Saturday, October 10, 2015

Eat Your Homework with Ann McCallum

Learning is not always a piece of cake—or is it? Connecting healthy food with delicious discovery is a sure-fire recipe for success. Author Ann McCallum shares some thoughts behind her latest book in the Eat Your Homework series.

What are the Eat Your Homework books? 
There are three books in the series by Charlesbridge Publishing:
Eat Your Math Homework: Recipes for Hungry Minds
Eat Your Science Homework: Recipes for Inquiring Minds
Eat Your U.S. History Homework: Recipes for Revolutionary Minds (Release date October 13, 2015)

What are the books about?
Each illustrated book has six sections. Each section includes an interesting snippet about the topic, an original recipe, and some sort of ‘appeteaser’ or sidebar for kids to have fun with. The latest book, for example, includes recipes from when the pilgrims first arrived in America, to right after the Revolutionary War. Some of the recipes include: Thanksgiving Succotash, Southern Plantation Hoe Cakes, and Independence Ice-Cream. In the math book there are recipes such as Fraction Chips and Fibonacci Snack Sticks, and the science book includes Atomic Popcorn Balls and Density Dressing. The illustrator, Leeza Hernandez, created fab pictures to complement the text and recipes. Here’s one of my favorites to illustrate that the two Georges (George Washington and King George III) didn’t agree about what to do about the American colonies.

What inspired you to write these books?
I started with the math book. I used to teach fourth and fifth grade math and was looking for ways to get kids to love math. I gave my students a food project one day: mathematical gingerbread houses. Each student had to create a gingerbread house using graham crackers and then explain how they were mathematical. The students really got into it; they measured area and perimeter, they created geometric shapes, and they calculated to get products and sums of the decorative candy. I started experimenting with my own math recipes after that. Eventually, I wrote Eat Your Math Homework. I got really excited about the connection between learning and food. Creating recipes to learn about math, science, or history is such a fun, hands-on way to get kids engaged.

How about you? Where did you grow up?
I was born in Calgary, Alberta, Canada. My family moved to British Columbia, the furthest west province in Canada, when I was going into sixth grade. My new home—just outside a town of 1500 people—was completely different from the city I’d grown up in. I loved it. My dad built our house from logs. It was in front of a huge lake with a series of mountains on the other side. It was wild and beautiful, and I spent my childhood exploring the woods near our house. I especially loved the abandoned cherry tree orchard and spent many hours perched in a tree, munching on cherries and reading books.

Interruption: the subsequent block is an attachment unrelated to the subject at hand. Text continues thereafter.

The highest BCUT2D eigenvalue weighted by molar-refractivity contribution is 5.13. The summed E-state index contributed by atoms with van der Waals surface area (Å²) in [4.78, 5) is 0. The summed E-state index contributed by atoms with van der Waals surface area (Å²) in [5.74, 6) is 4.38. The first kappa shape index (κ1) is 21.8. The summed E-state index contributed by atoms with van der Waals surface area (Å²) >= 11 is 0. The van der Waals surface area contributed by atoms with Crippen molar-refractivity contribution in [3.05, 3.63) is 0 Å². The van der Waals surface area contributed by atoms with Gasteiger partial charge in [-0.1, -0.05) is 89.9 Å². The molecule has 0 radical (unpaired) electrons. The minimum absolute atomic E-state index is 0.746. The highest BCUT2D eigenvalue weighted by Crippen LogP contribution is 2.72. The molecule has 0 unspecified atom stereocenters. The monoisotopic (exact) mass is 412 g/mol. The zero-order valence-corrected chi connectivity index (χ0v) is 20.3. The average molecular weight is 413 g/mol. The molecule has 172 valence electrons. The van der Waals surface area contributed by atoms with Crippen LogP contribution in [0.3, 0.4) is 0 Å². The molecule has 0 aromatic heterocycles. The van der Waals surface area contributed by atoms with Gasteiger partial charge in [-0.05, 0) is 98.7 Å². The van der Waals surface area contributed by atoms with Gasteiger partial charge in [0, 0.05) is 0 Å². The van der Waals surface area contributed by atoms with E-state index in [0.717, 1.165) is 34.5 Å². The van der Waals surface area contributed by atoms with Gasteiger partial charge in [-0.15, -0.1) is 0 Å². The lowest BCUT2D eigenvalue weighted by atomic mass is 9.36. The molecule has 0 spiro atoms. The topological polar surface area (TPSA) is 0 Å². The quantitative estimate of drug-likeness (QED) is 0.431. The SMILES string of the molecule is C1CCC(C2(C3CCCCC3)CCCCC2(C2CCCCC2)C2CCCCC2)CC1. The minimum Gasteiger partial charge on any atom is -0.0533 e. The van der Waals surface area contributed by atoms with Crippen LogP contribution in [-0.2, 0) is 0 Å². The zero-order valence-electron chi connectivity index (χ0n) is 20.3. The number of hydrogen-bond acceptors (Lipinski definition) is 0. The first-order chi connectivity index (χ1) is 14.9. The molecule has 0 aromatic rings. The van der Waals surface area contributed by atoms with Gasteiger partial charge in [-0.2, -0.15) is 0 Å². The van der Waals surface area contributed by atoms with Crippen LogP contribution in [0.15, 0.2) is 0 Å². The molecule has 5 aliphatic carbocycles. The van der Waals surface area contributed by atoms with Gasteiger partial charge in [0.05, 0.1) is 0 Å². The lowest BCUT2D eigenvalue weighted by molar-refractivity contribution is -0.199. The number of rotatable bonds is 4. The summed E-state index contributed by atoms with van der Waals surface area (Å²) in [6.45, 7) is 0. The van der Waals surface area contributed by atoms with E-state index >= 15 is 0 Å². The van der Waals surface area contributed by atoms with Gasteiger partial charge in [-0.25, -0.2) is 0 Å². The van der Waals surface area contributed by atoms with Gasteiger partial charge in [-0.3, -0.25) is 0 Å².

How did you come up with each of the recipes?
It was actually loads of fun to experiment in the kitchen for each of the recipes. I thought about how I could connect the topic to some kind of food and then I started experimenting. For example, in the science book, I loved the idea of creating a recipe with invisible ink. I remembered when my brothers and I used to use lemon juice to write messages in ‘invisible ink’ on paper. I figured if it worked on paper, there had to be a way to make it work on pizza dough. I tried many times before coming up with Invisible Ink Snack Pockets.

What’s your favorite recipe in the books?
Well, the Invisible Ink Snack Pockets are really good, but I also love the Revolutionary Honey Jumble Cookies. They’re a yummy afternoon treat if you’re in the mood to think about the American Revolution! Or, there are the Tessellating Brownies, too…

What’s your favorite food in general?
I love all kinds of food-- salads, raspberries, cheese, fajitas. I don’t like things that are too spicy, though.

1. Chocolate or vanilla? really good vanilla
2. Black or blue ink? No druthers (but I do like green and pink ink)
3. Football or baseball? Baseball all the way!
4. Dogs or rabbits? Rabbits
5. Monkey bars or swings? Swings

Thanks for sharing with us Ann! You can read more about her books on her website. She even has a section specifically for parents and educators!

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